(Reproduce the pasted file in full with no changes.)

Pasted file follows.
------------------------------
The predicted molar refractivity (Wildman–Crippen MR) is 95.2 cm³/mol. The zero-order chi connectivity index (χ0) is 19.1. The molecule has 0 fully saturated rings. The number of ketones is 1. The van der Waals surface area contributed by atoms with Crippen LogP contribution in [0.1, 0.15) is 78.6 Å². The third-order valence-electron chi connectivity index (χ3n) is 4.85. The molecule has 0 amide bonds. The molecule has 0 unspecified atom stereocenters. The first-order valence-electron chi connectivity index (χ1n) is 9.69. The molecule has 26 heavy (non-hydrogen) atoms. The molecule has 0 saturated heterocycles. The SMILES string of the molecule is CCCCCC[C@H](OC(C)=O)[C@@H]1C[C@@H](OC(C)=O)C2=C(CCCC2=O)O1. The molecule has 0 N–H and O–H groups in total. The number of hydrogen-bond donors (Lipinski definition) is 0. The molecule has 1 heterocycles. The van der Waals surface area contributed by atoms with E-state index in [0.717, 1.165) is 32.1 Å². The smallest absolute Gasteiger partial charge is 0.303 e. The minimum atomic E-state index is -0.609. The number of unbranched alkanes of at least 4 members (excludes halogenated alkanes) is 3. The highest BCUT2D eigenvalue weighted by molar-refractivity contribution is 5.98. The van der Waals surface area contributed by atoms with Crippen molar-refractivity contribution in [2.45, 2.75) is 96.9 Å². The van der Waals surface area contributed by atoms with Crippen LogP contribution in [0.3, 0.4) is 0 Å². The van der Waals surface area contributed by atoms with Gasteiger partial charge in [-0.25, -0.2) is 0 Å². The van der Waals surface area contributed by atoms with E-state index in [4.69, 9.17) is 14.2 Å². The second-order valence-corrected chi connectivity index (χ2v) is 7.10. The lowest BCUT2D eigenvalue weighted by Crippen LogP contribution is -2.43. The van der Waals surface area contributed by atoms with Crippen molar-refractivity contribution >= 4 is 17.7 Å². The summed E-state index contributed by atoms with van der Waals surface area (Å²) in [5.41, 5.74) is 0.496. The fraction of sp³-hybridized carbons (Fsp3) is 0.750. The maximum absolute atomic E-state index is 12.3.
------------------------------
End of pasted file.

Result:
The predicted molar refractivity (Wildman–Crippen MR) is 95.2 cm³/mol. The zero-order chi connectivity index (χ0) is 19.1. The molecule has 0 fully saturated rings. The number of ketones is 1. The van der Waals surface area contributed by atoms with Crippen LogP contribution in [0.1, 0.15) is 78.6 Å². The third-order valence-electron chi connectivity index (χ3n) is 4.85. The molecule has 0 amide bonds. The molecule has 0 unspecified atom stereocenters. The first-order valence-electron chi connectivity index (χ1n) is 9.69. The molecule has 26 heavy (non-hydrogen) atoms. The molecule has 0 saturated heterocycles. The SMILES string of the molecule is CCCCCC[C@H](OC(C)=O)[C@@H]1C[C@@H](OC(C)=O)C2=C(CCCC2=O)O1. The molecule has 0 N–H and O–H groups in total. The number of hydrogen-bond donors (Lipinski definition) is 0. The molecule has 1 heterocycles. The van der Waals surface area contributed by atoms with E-state index in [0.717, 1.165) is 32.1 Å². The smallest absolute Gasteiger partial charge is 0.303 e. The minimum atomic E-state index is -0.609. The number of unbranched alkanes of at least 4 members (excludes halogenated alkanes) is 3. The highest BCUT2D eigenvalue weighted by molar-refractivity contribution is 5.98. The van der Waals surface area contributed by atoms with Crippen molar-refractivity contribution in [2.45, 2.75) is 96.9 Å². The van der Waals surface area contributed by atoms with Crippen LogP contribution in [0.3, 0.4) is 0 Å². The van der Waals surface area contributed by atoms with Gasteiger partial charge in [-0.25, -0.2) is 0 Å². The van der Waals surface area contributed by atoms with E-state index in [4.69, 9.17) is 14.2 Å². The second-order valence-corrected chi connectivity index (χ2v) is 7.10. The lowest BCUT2D eigenvalue weighted by Crippen LogP contribution is -2.43. The van der Waals surface area contributed by atoms with Crippen molar-refractivity contribution >= 4 is 17.7 Å². The summed E-state index contributed by atoms with van der Waals surface area (Å²) in [5.41, 5.74) is 0.496. The fraction of sp³-hybridized carbons (Fsp3) is 0.750. The maximum absolute atomic E-state index is 12.3.